Spike Lee's, "Do the Right Thing" is centered in the Bedford-Stuyvesant district of Brooklyn, New York City in the later 1980s, early 90's. The director focused on the idea that the film is a notice to everybody, not only African Americans, to look at what is occurring around them (Lee). The film follows Sal Fragione, owner of a local pizza parlor, and his consideration of how his neighborhood has changed in the time he has been there, to a now composed niche of primarily African Americans and Hispanics. For Sal, the restaurant represents a part of his life, and community. A simple complaint made by one of his customers, Buggin Out, (who wonders as to why he only possesses pictures of Italian Americans, when the majority of the customers are black) disintegrates into violence and frustration. The intense hate slowly shifts into violence between the different races. The film is ultimately a chilling morality tale that demonstrates police brutality, which leads to intense race riots. Lee's vibrancy and comedic use of the art is seen to come eye to eye with the real world, spark a national conversation about race, and essentially change race dialogue in film.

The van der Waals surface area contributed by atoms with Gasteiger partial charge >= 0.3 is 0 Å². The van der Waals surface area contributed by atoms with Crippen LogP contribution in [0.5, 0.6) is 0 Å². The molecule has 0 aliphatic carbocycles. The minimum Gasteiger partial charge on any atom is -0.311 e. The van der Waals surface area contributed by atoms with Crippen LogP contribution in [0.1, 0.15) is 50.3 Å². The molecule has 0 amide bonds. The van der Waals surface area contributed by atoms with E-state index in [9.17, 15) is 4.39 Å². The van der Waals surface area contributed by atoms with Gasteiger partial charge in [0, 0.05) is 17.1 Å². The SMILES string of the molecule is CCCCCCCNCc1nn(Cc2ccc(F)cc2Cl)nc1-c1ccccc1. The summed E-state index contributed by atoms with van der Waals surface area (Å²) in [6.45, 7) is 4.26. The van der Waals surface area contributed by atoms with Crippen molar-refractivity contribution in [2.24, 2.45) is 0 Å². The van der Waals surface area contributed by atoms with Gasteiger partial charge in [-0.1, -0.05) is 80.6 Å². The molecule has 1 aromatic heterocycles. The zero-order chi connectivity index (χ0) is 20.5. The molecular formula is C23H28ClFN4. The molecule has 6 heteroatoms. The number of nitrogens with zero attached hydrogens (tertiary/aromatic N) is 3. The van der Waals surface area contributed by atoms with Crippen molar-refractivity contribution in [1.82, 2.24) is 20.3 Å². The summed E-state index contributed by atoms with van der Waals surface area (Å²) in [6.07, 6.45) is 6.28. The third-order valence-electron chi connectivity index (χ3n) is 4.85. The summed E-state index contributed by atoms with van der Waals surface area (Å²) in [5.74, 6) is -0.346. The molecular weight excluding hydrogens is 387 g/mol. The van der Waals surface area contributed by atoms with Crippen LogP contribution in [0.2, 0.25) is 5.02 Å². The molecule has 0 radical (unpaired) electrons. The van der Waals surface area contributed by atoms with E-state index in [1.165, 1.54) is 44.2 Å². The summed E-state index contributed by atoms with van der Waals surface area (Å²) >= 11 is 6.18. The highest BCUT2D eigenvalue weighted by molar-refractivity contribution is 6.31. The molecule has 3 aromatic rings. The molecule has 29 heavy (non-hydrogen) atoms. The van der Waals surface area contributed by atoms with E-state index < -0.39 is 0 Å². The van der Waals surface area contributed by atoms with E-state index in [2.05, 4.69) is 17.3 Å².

Outside of the film, in 1989 New York, racial tensions were defined, exposing elements of race, justice, crime, and power. The court case known as the "central park jogger" dealt with five Hispanic/African-American teenage boys, known as the "central five" who were falsely accused, and charged for the rape of a white woman. In addition to this case, the era consisted of many other racial tensions in particular, involvement with police, which is referenced in the film. This includes the cases of Michael Stewart, Eleanor Bumpurs, Howard Beach, Bernhard Goetz, etc. In addition, the democratic mayor of the time Ed Koch, was on his fourth term of re-election, which sparked controversy within the African American community.